21 Dec 2023



On-Premise vs. Cloud

Why cloud risks are almost always also company risks

Cloud solutions play a central role in the digital transformation of our economy. However, with the great economic opportunities that new cloud-based technologies open up for many companies, the risks inevitably increase, for instance through vendor lock-in, cloud sprawl or cyber attacks from the cloud. It is no coincidence that the Allianz Risk Barometer 2022 identified the following two business risks as the greatest worldwide: Concerns about unauthorised access to central and sensitive company data and the resulting operational restrictions or even business failures.

In addition, the Shadowserver Foundation currently reports that almost 20,000 Microsoft Exchange servers on the public Internet, more than half of which are in Europe, have reached the end of support, including Exchange versions 2007 (275 servers), 2010 (4062 servers) and 2013 (26,298 servers). This creates critical security vulnerabilities, including CVE-2021-26855, which make these servers vulnerable to remote code execution. Statistics suggest that many companies and organisations have not yet updated their servers despite the end of support.

The PREO licence experts therefore strongly recommend,

1. Check all Microsoft Exchange servers and update them if necessary,

2. Immediately patch any vulnerable systems identified 

3. If updates are no longer possible, to switch to newer Exchange versions, bearing in mind that used licences can be a cost-effective alternative that can significantly reduce the burden on the IT budget.

In the following article, we show why cloud risks are not just IT risks, but also business risks, what needs to be considered when managing the most important risk factors and how companies can benefit from the integration of used on-premise software.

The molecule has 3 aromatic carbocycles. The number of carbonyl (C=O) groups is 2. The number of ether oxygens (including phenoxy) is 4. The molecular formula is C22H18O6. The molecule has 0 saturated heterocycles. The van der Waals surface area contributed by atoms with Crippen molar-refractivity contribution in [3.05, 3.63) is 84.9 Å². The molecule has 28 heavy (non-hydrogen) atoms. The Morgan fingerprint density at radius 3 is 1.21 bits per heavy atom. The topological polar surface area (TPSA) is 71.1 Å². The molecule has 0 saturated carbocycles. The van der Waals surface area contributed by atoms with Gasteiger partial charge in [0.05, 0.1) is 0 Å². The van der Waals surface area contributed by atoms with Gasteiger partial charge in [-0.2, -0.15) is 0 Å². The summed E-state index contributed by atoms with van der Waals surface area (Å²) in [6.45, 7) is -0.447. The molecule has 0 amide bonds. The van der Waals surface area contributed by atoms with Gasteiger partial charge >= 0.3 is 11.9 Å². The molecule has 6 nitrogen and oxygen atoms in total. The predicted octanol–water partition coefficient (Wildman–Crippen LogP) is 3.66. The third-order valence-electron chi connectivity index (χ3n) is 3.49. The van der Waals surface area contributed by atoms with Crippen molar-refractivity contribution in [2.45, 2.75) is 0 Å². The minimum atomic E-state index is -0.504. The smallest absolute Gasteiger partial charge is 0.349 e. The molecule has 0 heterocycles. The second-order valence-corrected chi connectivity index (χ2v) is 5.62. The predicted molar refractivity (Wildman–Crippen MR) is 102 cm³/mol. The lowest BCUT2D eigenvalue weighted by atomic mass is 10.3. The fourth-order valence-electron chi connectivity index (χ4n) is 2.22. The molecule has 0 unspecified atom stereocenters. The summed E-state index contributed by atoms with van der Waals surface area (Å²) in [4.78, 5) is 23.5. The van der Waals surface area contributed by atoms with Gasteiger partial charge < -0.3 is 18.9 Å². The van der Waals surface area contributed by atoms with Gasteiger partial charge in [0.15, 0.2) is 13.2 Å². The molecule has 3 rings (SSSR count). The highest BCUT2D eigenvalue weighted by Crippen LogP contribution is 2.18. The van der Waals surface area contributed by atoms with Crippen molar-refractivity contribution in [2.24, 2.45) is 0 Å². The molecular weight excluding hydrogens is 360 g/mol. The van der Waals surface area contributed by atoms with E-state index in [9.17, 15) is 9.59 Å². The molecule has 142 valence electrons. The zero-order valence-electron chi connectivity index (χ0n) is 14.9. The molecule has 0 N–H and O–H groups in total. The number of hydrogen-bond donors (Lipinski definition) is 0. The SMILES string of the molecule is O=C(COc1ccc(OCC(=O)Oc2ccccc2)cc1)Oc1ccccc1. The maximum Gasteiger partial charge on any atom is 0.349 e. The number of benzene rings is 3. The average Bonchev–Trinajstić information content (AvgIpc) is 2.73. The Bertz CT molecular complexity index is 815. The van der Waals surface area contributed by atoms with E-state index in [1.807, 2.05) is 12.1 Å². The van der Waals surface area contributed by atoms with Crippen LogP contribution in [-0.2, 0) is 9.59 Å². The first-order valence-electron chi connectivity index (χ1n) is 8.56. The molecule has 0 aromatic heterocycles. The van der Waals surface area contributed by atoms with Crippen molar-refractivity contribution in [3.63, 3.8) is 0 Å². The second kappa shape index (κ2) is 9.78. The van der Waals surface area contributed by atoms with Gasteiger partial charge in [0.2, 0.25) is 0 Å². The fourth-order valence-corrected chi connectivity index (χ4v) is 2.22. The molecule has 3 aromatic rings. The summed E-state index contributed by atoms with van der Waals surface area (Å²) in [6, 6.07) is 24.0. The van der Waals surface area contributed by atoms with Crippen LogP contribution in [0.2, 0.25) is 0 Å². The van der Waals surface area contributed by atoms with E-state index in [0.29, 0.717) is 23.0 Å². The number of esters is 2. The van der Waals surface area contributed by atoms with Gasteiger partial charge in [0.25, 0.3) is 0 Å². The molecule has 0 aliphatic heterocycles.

Top threats in cyberspace are also cloud risks

If you take a look at the latest "ENISA Threat Landscape 2023" report published by the EU cybersecurity agency, you will find that the biggest threats include those that pose a corresponding risk to the cloud. Broken down to the actual events in the period from July 2022 to June 2023, it stands out that the two most common threats, ransomware and threats against availability, determine more than 50 per cent of the risk potential.

The probability of falling victim to a ransomware attack, in which data is encrypted in a criminal manner, is therefore the highest in comparison. Many ransomware attacks target cloud services and cloud backups.

The threat to availability and integrity is also a frequent target, with attempts being made to either manipulate cloud data and thus jeopardise its integrity or to overload cloud services (distributed denial of service, or DDoS for short) in such a way that availability is threatened, temporarily restricted or even completely interrupted. Even large cloud providers such as Microsoft have already been confronted with such a scenario. According to the technology giant, the cause of the outages of the cloud web portals Azure, Outlook, OneDrive and MS Teams in June 2023 was presumably a DDoS attack by the hacker group Storm-1359, also known as ‘Anonymous Sudan’. Microsoft subsequently raised the security standards of its cloud services once again.

Other cyber risks that also represent a cloud risk at any time are malware,, and supply chain attacks, i.e. attacks on the cloud supply chain in which several service providers supply individual components for a cloud service.



Identify and actively manage cloud risks

However, the corporate risk assessment when using cloud services does not only include external risk defence. Comprehensive cloud risk management also includes the factors of compliance and IT security standards that directly affect the cloud. When it comes to compliance, it is particularly important to know the responsibilities and react accordingly. In terms of data protection under the General Data Protection Regulation (GDPR), for example, cloud services are categorised as order processing, meaning that the user as the client is responsible for ensuring that the respective provider complies with the relevant security standards. Before concluding a licence agreement, it is therefore essential to check this accordingly and to obtain proof of the standards in the form of commissioned data processing.

In Germany, the Federal Office for Information Security (BSI) has published a catalogue of requirements that is regularly updated to reflect current developments. The so-called C5 catalogue of criteria defines minimum requirements for secure cloud computing*, which is aimed at professional cloud providers, their auditors and customers. The C5 catalogue is therefore an important tool for selecting a suitable cloud provider and, according to the BSI, a practical basis for effective corporate risk management.